Background and Objectives: Sarcopenia is an objective measure of patient frailty and is a predictor of adverse surgical outcomes. We hypothesized that sarcopenia is associated with increased surgical site occurrence (SSO) and hernia occurrences in patients undergoing oncologic abdominal wall reconstruction. Methods: Consecutive patients who underwent abdominal wall reconstruction (AWR) for an abdominal wall ablative defect at a single center from 2005 to 2015 were evaluated. The total psoas index (TPI) was used to define sarcopenia. The primary endpoint of the study was hernia occurrence; (SSO) was a secondary outcome measure. Results: Eighty-six patients met the inclusion criteria. Multivariate analysis demonstrated that sarcopenia increased the risk of hernia more than threefold, trending toward significance (OR = 3.3; 95% CI: 0.69-15.4; P =.13). Multivariate logistic regression demonstrated that preoperative radiotherapy (OR = 4.8, 95% CI: 1.4-16; P =.01) and obesity (OR = 4.9, 95% CI: 1.5-16.3; P =.009) were independent predictors of developing an SSO. Conclusions: Sarcopenia, as defined by TPI, is correlated with hernia occurrence, but not SSO. These findings emphasize the importance of preoperative fitness and nutritional optimization and provide useful information for preoperative counseling and risk stratification.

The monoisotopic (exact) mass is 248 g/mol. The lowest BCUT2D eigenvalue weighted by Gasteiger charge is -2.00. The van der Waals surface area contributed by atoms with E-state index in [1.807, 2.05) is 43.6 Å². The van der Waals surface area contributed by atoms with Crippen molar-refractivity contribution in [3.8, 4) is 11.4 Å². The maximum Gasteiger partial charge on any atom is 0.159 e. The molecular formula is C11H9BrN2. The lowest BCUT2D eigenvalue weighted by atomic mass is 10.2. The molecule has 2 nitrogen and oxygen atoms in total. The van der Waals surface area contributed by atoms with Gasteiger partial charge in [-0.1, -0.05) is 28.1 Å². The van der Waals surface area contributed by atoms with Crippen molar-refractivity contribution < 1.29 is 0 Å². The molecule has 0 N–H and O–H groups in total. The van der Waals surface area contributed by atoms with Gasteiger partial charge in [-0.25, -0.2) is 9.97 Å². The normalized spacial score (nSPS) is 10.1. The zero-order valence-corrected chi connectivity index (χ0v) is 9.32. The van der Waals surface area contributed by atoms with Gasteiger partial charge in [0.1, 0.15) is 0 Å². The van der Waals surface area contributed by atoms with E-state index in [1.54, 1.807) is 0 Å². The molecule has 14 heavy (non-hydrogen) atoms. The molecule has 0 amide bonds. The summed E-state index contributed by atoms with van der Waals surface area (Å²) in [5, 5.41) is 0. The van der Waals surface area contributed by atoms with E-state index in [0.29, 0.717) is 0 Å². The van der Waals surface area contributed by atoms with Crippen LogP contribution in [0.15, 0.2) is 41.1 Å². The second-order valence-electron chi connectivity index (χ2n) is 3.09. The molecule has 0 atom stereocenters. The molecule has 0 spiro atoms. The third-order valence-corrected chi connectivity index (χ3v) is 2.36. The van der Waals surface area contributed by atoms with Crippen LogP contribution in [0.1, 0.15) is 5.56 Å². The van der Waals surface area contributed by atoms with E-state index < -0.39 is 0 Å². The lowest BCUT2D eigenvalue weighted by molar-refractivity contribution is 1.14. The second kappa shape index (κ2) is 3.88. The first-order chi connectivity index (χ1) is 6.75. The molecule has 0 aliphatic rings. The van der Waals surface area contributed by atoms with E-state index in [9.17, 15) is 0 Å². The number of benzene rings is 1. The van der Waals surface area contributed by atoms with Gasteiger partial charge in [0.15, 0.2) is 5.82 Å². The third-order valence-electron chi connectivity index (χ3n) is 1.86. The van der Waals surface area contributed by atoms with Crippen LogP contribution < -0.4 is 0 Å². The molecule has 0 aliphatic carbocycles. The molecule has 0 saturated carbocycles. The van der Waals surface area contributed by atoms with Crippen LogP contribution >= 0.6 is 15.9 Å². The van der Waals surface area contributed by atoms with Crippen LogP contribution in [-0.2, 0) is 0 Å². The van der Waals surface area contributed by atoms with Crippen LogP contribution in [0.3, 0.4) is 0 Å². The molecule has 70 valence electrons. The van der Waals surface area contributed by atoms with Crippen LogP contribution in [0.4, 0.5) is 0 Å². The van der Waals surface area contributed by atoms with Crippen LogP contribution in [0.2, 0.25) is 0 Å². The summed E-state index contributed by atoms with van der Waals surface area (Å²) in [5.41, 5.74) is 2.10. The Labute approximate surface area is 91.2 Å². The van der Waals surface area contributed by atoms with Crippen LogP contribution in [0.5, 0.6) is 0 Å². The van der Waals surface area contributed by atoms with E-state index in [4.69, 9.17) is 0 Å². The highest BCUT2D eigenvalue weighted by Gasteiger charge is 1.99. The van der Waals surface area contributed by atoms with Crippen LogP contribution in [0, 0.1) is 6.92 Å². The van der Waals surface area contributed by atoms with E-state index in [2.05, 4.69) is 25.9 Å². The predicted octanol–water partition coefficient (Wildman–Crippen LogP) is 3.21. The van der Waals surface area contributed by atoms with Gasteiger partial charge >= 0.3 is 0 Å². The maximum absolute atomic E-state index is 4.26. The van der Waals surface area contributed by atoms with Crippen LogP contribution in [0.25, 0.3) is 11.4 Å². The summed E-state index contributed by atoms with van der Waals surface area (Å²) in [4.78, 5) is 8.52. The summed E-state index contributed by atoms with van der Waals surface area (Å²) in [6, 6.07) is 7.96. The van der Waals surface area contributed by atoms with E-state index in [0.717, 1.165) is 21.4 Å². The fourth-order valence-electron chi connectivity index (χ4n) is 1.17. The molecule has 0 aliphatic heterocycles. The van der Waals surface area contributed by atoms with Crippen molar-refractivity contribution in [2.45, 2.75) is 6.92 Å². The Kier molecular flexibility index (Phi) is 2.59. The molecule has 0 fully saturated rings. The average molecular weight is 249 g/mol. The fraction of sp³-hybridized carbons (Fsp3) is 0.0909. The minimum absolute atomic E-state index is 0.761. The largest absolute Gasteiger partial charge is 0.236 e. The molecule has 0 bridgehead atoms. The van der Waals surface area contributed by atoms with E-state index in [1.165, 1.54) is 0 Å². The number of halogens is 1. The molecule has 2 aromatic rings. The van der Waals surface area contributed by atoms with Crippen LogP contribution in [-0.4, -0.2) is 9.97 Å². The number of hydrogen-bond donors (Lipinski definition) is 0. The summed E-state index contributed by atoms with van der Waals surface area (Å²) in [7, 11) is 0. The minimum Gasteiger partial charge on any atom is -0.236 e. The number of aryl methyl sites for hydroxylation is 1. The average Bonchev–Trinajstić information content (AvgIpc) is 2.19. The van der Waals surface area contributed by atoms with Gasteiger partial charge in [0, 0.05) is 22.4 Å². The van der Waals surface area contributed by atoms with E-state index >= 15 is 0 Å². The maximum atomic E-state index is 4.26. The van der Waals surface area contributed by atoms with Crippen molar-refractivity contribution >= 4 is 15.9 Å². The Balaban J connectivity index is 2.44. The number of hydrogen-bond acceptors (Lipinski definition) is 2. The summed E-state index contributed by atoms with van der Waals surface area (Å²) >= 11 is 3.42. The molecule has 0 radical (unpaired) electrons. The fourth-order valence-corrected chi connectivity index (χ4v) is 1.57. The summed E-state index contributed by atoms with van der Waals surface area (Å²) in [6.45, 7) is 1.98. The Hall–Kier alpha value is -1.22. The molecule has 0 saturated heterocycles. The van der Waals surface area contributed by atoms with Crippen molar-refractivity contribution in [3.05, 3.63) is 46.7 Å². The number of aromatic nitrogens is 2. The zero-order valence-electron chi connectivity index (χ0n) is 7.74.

- abdominal wall reconstruction
- total psoas index
ASJC Scopus subject areas